Why does the U.S. government allow foreign countries to treat highly trained American anti-terrorism investigators like dogs?

They are dogs — but that’s beside the point because they also are bomb detection experts.

Consider the case of Athena, a 2-year-old female Belgian Malinois — a breed known for its strong work ethic — sent to Jordan in May 2017. Less than a year later, a State Department veterinary team found her “severely emaciated” and living in a filthy kennel littered with feces, according to a report by the department’s Office of Inspector General (OIG).

After being sent back to the United States, Athena was properly fed and nursed back to health, and made a full recovery. 

Mencey was not as fortunate. The 3-year-old male Belgian Malinois fell seriously ill with a tick-borne disease in February 2018, seven months after arriving in Jordan. He was sent back to the States, where he was diagnosed with an ailment transmitted by sand flies that caused renal failure. Mencey was euthanized.

These are two examples from the inspector general’s probe into a whistleblower’s hotline allegations that explosive detection canines provided to foreign nations were dying because of poor health care and shoddy living and working conditions. 

Inspectors found those conditions — particularly in Jordan — were abetted by sloppy oversight by the State Department. 

The department “has expended millions of dollars in antiterrorism assistance funds for the [canine program], but it does not ensure the health and welfare of the dogs after deployment,” OIG found. “This threatens the dogs’ ability to properly perform detection work and also creates risks to their well-being.”

It urged a halt to the supply of detection dogs to Jordan. State refused, citing national security concerns.

“OIG found an overall lack of policies and standards governing the program,” said the report, issued last week. “The Department routinely provides dogs to foreign partners without signed written agreements that outline standards for minimum care, retirement, and use of the canines, and the Department conducts health and welfare follow-ups infrequently and inconsistently.”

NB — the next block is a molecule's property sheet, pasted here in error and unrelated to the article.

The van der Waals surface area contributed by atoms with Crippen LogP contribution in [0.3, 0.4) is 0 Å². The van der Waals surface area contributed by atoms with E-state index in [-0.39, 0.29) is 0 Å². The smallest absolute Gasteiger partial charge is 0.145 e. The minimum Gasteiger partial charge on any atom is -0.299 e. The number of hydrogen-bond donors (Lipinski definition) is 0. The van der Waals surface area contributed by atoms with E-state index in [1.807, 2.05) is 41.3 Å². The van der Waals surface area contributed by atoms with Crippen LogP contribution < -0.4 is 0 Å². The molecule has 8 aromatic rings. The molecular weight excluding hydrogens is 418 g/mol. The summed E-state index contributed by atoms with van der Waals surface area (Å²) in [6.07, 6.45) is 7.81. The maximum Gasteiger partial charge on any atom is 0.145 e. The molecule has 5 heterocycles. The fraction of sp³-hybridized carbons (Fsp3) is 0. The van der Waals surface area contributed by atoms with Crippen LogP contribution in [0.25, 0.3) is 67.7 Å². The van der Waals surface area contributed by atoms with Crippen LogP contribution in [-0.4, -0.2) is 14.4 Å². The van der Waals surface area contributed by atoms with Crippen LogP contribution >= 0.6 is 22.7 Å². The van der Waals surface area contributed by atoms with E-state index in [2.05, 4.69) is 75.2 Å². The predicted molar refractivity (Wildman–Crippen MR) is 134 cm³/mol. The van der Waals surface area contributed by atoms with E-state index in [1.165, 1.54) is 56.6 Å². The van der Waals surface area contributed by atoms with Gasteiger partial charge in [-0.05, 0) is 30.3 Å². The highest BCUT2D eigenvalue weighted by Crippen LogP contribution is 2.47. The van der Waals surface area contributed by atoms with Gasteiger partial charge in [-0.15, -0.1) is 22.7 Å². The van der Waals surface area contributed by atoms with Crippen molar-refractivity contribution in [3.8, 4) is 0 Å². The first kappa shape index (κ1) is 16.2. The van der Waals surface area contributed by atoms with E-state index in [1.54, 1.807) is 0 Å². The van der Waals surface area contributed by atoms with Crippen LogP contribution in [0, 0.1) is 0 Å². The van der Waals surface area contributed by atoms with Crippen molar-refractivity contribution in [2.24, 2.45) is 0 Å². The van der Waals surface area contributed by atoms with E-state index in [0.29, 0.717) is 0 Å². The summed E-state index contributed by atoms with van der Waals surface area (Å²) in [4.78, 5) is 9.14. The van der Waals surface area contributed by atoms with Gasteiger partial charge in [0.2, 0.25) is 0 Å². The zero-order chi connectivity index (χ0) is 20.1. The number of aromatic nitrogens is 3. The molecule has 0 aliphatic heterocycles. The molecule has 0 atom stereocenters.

The canine program is part of the government’s international fight against terrorism. It includes providing training, personnel and resources to other governments. Trained bomb detection dogs have been part of the effort for 20 years. The training is conducted at State’s Canine Validation Center in Winchester, Va., about 75 miles west of the District. 

“Canines are one of the best means of detecting explosives and deterring terrorism,” according to the report, but not if they are treated poorly. Poor treatment leads to poor performance. “They are also living creatures that deserve appropriate attention to their safety and well-being,” the report added.

As of a year ago, more than 160 dogs, including those supplied by the Bureau of Alcohol, Tobacco, Firearms and Explosives, were working in 10 foreign countries. That’s an estimate because the report says investigators were “unable to determine the exact number of canines due to insufficient and contradictory documentation.” State “did not produce any written policies, procedures, or written standards of care” requested by the inspector general’s office until a draft of its report was completed.

Jordan, with 89 dogs, is the largest and most offensive partner. With a canine program in “dire straits,” at least 10 dogs died from 2008 through 2016 of various medical conditions. A State Department team found the police in Jordan “are losing canines frequently to the [parvovirus] disease and do not have the medical care required to treat it, or even maintain healthy canines.”

State provided some help. In 2017, its Office of Antiterrorism Assistance sent two mentors to assist the Jordanians for three years, at a cost of $500,000 annually. Last year, a veterinarian and a veterinary technician were assigned to Jordan at a cost of $540,000 for one year. Nonetheless, in Athena’s case, her “health went unnoticed” by two mentors, until a U.S. veterinary team sounded the alarm. 

“OIG remains concerned that Jordan is not able or willing to provide adequate care for working dogs without the Department’s intervention,” the report said, and “the Department has conducted minimal planning to ensure that Jordanian officials can maintain the health and welfare of the dogs for the duration of their lives.” 

The inspector general urged the U.S. government to stop providing dogs to Jordan until a sufficient plan is implemented to ensure their health and welfare. State agreed with other inspector general recommendations, but not that one. 

“National security related efforts focused on protecting American interests and assisting Jordan in combatting active terrorist threats would be negatively impacted by such a move,” two State officials, Michael T. Evanoff and Nathan A. Sales, wrote in a memo to Inspector General Steve Linick.

The Jordanian Embassy had no comment. 

State said it takes the report “very seriously” and “has taken steps to resolve the OIG’s recommendations.” Although State contends that the health and welfare of the dogs in Jordan has improved, the inspector general was blunt:

“The dogs are still at risk.”